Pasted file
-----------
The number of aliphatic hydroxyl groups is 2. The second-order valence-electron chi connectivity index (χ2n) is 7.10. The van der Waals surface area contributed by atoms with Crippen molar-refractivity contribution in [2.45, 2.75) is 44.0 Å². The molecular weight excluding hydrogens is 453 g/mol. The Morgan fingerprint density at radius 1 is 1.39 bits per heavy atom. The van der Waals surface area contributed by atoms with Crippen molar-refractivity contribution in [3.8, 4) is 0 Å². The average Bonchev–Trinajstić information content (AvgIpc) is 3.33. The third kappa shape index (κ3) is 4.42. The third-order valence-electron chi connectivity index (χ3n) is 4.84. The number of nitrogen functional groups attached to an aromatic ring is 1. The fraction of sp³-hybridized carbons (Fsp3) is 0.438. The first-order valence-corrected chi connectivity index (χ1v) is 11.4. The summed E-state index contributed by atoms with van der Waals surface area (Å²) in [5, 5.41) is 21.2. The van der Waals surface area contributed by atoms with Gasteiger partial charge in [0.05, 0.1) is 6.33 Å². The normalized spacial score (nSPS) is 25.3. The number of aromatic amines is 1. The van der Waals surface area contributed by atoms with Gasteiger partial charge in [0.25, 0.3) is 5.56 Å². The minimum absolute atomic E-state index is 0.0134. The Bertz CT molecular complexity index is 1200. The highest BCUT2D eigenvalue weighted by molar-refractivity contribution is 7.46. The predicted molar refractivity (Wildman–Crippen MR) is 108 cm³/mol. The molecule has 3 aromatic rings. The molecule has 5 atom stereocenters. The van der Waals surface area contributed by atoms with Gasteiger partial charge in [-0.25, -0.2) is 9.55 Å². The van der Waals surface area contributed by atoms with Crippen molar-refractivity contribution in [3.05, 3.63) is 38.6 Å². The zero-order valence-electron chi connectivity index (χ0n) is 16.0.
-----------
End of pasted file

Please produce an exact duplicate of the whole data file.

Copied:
The number of aliphatic hydroxyl groups is 2. The second-order valence-electron chi connectivity index (χ2n) is 7.10. The van der Waals surface area contributed by atoms with Crippen molar-refractivity contribution in [2.45, 2.75) is 44.0 Å². The molecular weight excluding hydrogens is 453 g/mol. The Morgan fingerprint density at radius 1 is 1.39 bits per heavy atom. The van der Waals surface area contributed by atoms with Crippen molar-refractivity contribution in [3.8, 4) is 0 Å². The average Bonchev–Trinajstić information content (AvgIpc) is 3.33. The third kappa shape index (κ3) is 4.42. The third-order valence-electron chi connectivity index (χ3n) is 4.84. The number of nitrogen functional groups attached to an aromatic ring is 1. The fraction of sp³-hybridized carbons (Fsp3) is 0.438. The first-order valence-corrected chi connectivity index (χ1v) is 11.4. The summed E-state index contributed by atoms with van der Waals surface area (Å²) in [5, 5.41) is 21.2. The van der Waals surface area contributed by atoms with Gasteiger partial charge in [0.05, 0.1) is 6.33 Å². The normalized spacial score (nSPS) is 25.3. The number of aromatic amines is 1. The van der Waals surface area contributed by atoms with Gasteiger partial charge in [0.25, 0.3) is 5.56 Å². The minimum absolute atomic E-state index is 0.0134. The Bertz CT molecular complexity index is 1200. The highest BCUT2D eigenvalue weighted by molar-refractivity contribution is 7.46. The predicted molar refractivity (Wildman–Crippen MR) is 108 cm³/mol. The molecule has 3 aromatic rings. The molecule has 5 atom stereocenters. The van der Waals surface area contributed by atoms with Gasteiger partial charge in [-0.25, -0.2) is 9.55 Å². The van der Waals surface area contributed by atoms with Crippen molar-refractivity contribution in [3.05, 3.63) is 38.6 Å². The zero-order valence-electron chi connectivity index (χ0n) is 16.0.